The value of a ‘trophy’ animal as a source of meat may be also misplaced. Geist noted that many “trophy animals” have terrible meat and thus would not be logically taken for consuming but could ethically be taken for other reasons.Also note, basing the morality of a hunt on the single criteria of eating the meat is deceitful and illogical. Other consequences are as much as or more relevant in determining the hunt’s morality.

    SECOND: the phrase ‘trophy hunter’ and its variants are vague. In terms of rhetoric, this is an important characteristic. Paradoxically, the quality of vagueness is the source of the phrase’s power. It can mean whatever anyone wants it to mean—hunting an aged animal, hunting just for large horns, killing for joy, feeding your family, leaving the dead animal to rot. Whatever! Vagueness facilitates intimidating hunters because they don’t know the terms of the attack.

    Vagueness shuts down discussions because the aggressor has control of the language and most hunters are not trained to respond under such an assault. Also, ambiguity enables the attacker to avoid responsibility for their beliefs while hiding their larger anti-hunting agenda. 

    Here’s the key to unlock the intent of the anti-trophy hunter’s words. In his 1946 Essay, Politics and the English Language, George Orwell asserted that our thoughts are foolish, but the slovenliness of our language makes it easier for us to have foolish thoughts.  ‘Trophy hunting’ is a slovenly phrase. It leads to foolish thoughts. Its vagueness has strategic value: it becomes easier to make foolish and inaccurate accusations against a larger collection of hunting activities and it makes it more difficult for the hunter to defend him or herself. The slovenliness is employed not only to attack a certain kind of hunter but to attack all hunting.

    THIRD: the phrase is morally flawed by two logical fallacies. The first is the strawman argument. The fallacy works like this. Since anything negative can be described as a trophy, all things negative become the strawman. It is easy to successfully attack a highly negative abstraction. Then the successful attack against the strawman—for example, attacking a hunter who kills an exotic animal for the mount and leaves the carcass to rot—is used as proof that the attacker has successfully attacked all hunters because in some manner they are all trophy hunters. An attack is made on one target and then the claim is made that a different target was persuasively attacked. This logical fallacy is effective because it challenges the hunter to exhibit considerable intellectual and rhetorical skills to fight back while being on the defensive.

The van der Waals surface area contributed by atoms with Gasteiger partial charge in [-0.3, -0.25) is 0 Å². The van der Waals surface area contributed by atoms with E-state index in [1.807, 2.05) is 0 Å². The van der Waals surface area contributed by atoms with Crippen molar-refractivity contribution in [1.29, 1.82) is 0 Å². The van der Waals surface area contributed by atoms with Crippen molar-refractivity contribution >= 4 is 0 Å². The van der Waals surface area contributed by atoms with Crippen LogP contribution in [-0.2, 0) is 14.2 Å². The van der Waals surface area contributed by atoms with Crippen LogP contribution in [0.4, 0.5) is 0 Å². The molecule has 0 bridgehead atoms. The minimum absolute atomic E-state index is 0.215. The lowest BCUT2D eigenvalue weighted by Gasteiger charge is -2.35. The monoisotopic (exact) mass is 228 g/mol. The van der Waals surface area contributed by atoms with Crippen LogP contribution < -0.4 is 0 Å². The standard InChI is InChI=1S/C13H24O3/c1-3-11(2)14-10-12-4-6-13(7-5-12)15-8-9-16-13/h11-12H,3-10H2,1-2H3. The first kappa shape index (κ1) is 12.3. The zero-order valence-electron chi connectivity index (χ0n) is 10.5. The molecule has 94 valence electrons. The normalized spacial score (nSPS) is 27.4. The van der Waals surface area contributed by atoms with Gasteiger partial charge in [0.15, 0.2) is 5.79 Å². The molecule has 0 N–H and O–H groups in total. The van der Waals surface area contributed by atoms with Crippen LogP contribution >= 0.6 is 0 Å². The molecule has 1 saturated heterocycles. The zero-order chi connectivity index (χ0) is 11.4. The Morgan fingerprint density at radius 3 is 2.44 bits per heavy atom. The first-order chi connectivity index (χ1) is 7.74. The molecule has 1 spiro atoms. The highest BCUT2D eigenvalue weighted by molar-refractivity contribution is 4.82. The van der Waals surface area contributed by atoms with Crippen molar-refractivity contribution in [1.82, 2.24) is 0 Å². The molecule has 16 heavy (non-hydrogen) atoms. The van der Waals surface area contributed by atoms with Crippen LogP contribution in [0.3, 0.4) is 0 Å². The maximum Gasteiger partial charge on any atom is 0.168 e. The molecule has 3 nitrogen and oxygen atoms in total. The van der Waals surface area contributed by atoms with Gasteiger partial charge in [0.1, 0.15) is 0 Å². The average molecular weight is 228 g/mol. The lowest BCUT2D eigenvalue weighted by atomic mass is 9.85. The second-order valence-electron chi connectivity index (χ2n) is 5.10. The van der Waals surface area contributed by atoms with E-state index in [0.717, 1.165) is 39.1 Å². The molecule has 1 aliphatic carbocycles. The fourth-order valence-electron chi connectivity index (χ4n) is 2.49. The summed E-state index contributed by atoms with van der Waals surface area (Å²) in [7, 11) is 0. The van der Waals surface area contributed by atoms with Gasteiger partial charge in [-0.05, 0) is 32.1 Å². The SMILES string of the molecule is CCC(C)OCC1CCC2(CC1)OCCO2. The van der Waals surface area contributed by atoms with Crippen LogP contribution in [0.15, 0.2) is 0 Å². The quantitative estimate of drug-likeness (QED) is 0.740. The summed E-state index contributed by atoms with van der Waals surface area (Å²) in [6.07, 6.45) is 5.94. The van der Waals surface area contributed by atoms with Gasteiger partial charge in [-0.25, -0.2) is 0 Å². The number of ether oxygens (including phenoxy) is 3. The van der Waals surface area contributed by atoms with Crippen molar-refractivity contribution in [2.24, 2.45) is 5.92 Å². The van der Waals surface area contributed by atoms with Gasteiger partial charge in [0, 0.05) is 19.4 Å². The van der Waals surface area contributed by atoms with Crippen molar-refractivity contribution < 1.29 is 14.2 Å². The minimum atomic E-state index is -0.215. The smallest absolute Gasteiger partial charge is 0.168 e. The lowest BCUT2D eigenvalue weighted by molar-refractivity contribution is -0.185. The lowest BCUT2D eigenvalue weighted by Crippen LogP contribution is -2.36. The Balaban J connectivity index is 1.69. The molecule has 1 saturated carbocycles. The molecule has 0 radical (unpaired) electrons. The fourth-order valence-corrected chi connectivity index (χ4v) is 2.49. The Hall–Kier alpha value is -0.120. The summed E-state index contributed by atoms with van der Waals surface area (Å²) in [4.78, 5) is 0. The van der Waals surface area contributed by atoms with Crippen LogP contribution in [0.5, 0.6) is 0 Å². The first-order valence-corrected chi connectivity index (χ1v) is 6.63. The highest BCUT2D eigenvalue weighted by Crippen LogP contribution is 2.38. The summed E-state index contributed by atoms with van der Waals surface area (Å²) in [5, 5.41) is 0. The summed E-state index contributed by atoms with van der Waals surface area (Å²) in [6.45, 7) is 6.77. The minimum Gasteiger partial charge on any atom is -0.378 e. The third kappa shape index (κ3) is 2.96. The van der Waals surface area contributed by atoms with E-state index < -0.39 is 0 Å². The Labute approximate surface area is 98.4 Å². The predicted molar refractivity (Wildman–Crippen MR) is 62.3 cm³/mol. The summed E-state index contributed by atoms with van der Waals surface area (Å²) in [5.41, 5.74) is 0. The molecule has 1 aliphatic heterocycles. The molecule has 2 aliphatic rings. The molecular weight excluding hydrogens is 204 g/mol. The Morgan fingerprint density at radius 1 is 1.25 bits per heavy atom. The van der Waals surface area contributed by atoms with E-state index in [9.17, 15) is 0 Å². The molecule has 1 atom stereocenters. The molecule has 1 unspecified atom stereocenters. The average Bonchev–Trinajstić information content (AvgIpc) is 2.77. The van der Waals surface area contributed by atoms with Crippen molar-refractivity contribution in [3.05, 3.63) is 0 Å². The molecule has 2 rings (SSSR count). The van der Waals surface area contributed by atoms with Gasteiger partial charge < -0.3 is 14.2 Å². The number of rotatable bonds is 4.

The second logical fallacy is using the singular event to condemn all events. An anti-trophy hunter might select a specific practice—which can be rare—he finds objectionable. By condemning that practice with the vague ‘trophy hunting’ phrase the opponent indulges in the logical fallacy of besmirching all hunting.

    The phrase ‘trophy hunting’ is valued by anti-hunters because it enables them to appear discriminating and intelligent and thereby mask their irrational anti-hunting bias. It’s like covering a ship’s rotting hull with a fresh coat of paint.

    The phrase stifles debate. Someone attacks trophy hunting and the listener must either make an informed logical rebuttal (in terms of skill, this is difficult for many to do) or continue the discussion with nit picking at examples but—and this is the key point—letting the opponent define its terms.  

    FOURTH:hunters have allowed anti-hunters to frame trophy hunting in terms of INTENTIONS rather than of CONSEQUENCES. This framing gives anti-hunters control of the language. Why should the hunter’s intentions determine the morality of trophy hunting if the consequences are virtuous—clean water, more food for villagers; reducing poaching, conservation of animals? An appropriate response to the accusation of killing an animal as a trophy is “So what?” It is immoral to assert that trophy hunting is wrong or unethical based on the hunter’s intentions when the consequences are virtuous.